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Keeping Clean on the Trail

For a printable version of this article, click here: Keeping Clean on the Trail

Most treks and history events will lack shower facilities, but will not lack for dirt and grime. Most of us enjoy any experience more when we’re not feeling filthy.

One historically correct way to stay clean is to pack plenty of undergarments. Whether these are 100% modern, 100% historic, or a blend of the two, plan for one change of undergarments per day, including socks, plus a spare set. Being able to quickly bathe and change to fresh undergarments makes all the difference, even if your outer clothes are still dusty.

With a good stock of undergarments, you can plan for a 2– to 4-day trek or encampment with one dress and one set of petticoats, or one pair of trousers, coat, vest.  Extra undergarments weight less, and take less room in your gear, than extra outer garments—compare the weight and space requirements of four sets of underclothes versus four pair of jeans! Don’t use up your baggage allowance with unnecessary items.

You’ll want spare socks to keep your feet clean and dry after any contact with water, or to change into before bed. Going to bed in sweaty socks is a sure way to wake up freezing at midnight.

Women can keep cleaner by securing their hair into three-strand braids or a bun. It’s harder for dust and “trail fluff” to take up lodging when your hair is braided back, pinned up, and tucked under a sunbonnet. Simple braids are also easy to take out, give the hair a good brushing to remove dust, and re-braid.

If you have bangs, bring combs or hair-pins to smooth them back from your forehead. Without the option of a daily shampoo, you will not want hair oils sitting on your skin all day. Hairstyles in the pioneer era didn’t really include bangs for women, so you’ll also be adding period style.

Using a sunbonnet is another way to keep your hair free from dust and grime, and protect your skin and eyes from sunburn, too.

For men, a cap or hat helps prevent dust from settling into the  hair.

Avoid one hindrance to cleanliness and sun protection: do not wear makeup. With a cosmetic-free face, you’re able to wipe down several times a day without fear of mascara migration, and can reapply sunblock easily, without clogging your pores.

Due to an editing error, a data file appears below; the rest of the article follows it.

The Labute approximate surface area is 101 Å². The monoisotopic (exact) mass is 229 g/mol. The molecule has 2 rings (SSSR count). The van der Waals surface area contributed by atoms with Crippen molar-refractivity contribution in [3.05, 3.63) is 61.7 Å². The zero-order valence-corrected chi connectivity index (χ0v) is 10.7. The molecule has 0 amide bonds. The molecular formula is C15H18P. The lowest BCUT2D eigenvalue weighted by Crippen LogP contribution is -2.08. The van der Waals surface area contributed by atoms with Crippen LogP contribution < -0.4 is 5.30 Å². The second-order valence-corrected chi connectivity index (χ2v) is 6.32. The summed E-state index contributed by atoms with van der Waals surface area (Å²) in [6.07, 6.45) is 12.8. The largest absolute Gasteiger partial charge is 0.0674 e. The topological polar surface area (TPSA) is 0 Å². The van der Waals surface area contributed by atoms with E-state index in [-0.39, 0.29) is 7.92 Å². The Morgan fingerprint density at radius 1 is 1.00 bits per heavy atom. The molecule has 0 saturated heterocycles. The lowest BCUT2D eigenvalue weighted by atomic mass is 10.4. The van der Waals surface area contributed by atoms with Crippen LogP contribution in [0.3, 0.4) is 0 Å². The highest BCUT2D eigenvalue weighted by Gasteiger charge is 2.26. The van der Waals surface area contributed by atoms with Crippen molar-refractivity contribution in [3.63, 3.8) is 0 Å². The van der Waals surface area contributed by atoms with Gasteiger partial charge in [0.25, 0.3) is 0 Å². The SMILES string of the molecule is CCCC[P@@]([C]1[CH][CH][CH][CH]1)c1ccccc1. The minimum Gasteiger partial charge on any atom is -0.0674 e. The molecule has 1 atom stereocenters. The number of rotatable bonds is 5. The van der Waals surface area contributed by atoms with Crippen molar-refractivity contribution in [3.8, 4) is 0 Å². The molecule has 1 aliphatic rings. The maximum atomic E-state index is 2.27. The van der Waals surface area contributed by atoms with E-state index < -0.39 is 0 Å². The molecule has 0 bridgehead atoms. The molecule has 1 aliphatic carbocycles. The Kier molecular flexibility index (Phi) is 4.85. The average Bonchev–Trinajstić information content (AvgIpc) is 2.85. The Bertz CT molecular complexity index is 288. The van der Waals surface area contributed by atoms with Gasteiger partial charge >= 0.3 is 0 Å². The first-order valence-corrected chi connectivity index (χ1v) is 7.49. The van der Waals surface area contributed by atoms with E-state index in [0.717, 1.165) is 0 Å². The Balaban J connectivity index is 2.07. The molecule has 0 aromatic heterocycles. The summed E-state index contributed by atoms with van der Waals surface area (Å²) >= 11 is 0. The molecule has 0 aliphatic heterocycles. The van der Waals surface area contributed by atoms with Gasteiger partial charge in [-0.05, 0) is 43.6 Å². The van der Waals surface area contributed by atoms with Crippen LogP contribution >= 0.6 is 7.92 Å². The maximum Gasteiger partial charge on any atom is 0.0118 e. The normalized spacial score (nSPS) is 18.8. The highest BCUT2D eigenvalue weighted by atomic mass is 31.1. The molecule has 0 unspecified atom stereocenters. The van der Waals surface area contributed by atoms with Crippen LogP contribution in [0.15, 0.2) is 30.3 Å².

And of course, you can always take a bath!

How to Take a Sponge Bath

Keep clean by rediscovering a wonderful historic skill: the sponge bath! You will need

  • 2 small washcloths
  • 1 hand towel or huck towel (kitchen size)
  • A tin cup or mug (two is even nicer)
  • At least two mugs-worth of water (warm is a bonus)
  • A small piece of soap

Use one cloth for soaping and one for rinsing. This division means you need less water, as the rinse does not get soapy as quickly. If you have only one mug of cup, wet your rinse cloth first.

Determine which parts really need the scrub-down. If only your hands and face are dirty, a quick wipe with plain water may suffice.

If you’re feeling gross all over, you can bathe your entire body in about ten minutes. Most people choose to wash in this order:

  • Face, neck
  • Hands, arms
  • Legs, feet
  • Underarms, etc

Scrub each area in turn with your soaped cloth, followed by your rinse cloth . A second clear-water rinse is refreshing. A dash of lavender or mint essential oil in the last rinse is practically luxurious!

Towel dry, and you’re clean, fresh, and smelling nice. Give your hair a good brushing, change to fresh undergarments, and you’re ready to take on  the day (or evening.)

For a printable version of this article, click here: Keeping Clean on the Trail

© 2012 Elizabeth Stewart Clark. All Rights Reserved.